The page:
One year later Harbig won the 400 metres at the ISTAF Berlin and again the 800 metres at the German Championships at the Hermann–Göring–Stadion in Breslau. On September 4 he defeated his long-time rival Mario Lanzi from Italy at the 1938 European Championships in Athletics in Paris over 800 m in a time of 1:50.6 min. At the same championships he won the gold medal with the German 4x400 m relay team.
In the same summer the British runner Sydney Wooderson had set a remarkable new world record over 800 m at 1:48.4 min. When, in 1939, Harbig set a new national record of 1:49.4 he knew that the world record was not an unrealistic prospect. However, in the same season, Mario Lanzi ran a time of 1:49.5 in Pisa. The two rivals met in Milan in July for a much-celebrated race over 800 m on a 500 m-track. In his usual manner Lanzi took the lead and was still in front on the final bend. However, at the start of the 125 m-home-straight Harbig overtook him with an astonishing sprint. He finished with a new world record of 1:46.6 min. Lanzi, behind him, set a new Italian record of 1:49.0.
In the following years Harbig's time turned out to be a very hard record to break. Even track legends Arthur Wint and Mal Whitfield could not threaten it. Not until August 1955 the Belgian runner Roger Moens could set a new world record of 1:45.7. Also, in 1939 Harbig set a world record over 400 m on a 500 m-track in Frankfurt in 46.0 sec. In Dresden in 1941 he set a world record over 1000 m in 2:21.5.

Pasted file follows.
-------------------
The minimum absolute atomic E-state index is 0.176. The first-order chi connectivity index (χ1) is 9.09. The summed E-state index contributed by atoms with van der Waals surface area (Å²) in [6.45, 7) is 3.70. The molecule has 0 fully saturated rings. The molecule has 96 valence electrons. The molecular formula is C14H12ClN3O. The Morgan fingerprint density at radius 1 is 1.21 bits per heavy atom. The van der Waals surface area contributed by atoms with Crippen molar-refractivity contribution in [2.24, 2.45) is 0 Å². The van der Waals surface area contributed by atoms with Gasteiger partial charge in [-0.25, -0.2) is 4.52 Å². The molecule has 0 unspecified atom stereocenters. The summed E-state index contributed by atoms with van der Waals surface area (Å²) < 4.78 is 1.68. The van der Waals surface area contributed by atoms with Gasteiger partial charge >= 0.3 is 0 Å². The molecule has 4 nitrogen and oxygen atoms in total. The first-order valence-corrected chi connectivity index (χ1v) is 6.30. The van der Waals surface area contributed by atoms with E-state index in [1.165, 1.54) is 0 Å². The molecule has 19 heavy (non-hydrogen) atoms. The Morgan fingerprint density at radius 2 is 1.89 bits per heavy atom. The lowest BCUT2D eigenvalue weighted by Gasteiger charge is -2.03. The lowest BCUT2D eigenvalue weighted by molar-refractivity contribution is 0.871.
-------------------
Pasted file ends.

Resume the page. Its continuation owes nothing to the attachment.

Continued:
World War II and death
Harbig's career declined upon the outbreak of World War II in September 1939, whereafter he lost many of his training possibilities. Urged by Nazi official Hans von Tschammer und Osten and Guido von Mengden, Harbig joined the Wehrmacht forces in occupied Poland, while he still prepared for the 1940 Summer Olympics. In the winter of 1940-41 he was drafted to the Fallschirmjäger (paratrooper) forces at the Broitzem airbase in Braunschweig. On 24 May 1941 he set another world record over 800 metres at the Ilgen-Kampfbahn in Dresden.
Later in 1941, Harbig was sent to the Eastern Front and fought in the Battle of Moscow. During the Soviet Dnieper–Carpathian Offensive against the Wehrmacht Army Group South, he was killed fighting with the 2nd Parachute Division at the Voronezh Front near Kirovohrad, Ukraine in 1944. Holding the rank of Feldwebel (Sergeant) at the time, he served in Fallschirmjäger-Regiment 6 under the command of Hauptmann (Captain) Friedrich August von der Heydte as a platoon leader. The exact circumstances of his death are not known.
| Men's 800 metres World Record Holder
15 June 1939 – 3 August 1955
| European Record Holder Men's 400m
12 August 1939 - 24 June 1955
| European Record Holder Men's 800m
17 July 1939 - 3 August 1955
- "Olympians Who Were Killed or Missing in Action or Died as a Result of War". Sports Reference. Retrieved 24 July 2018.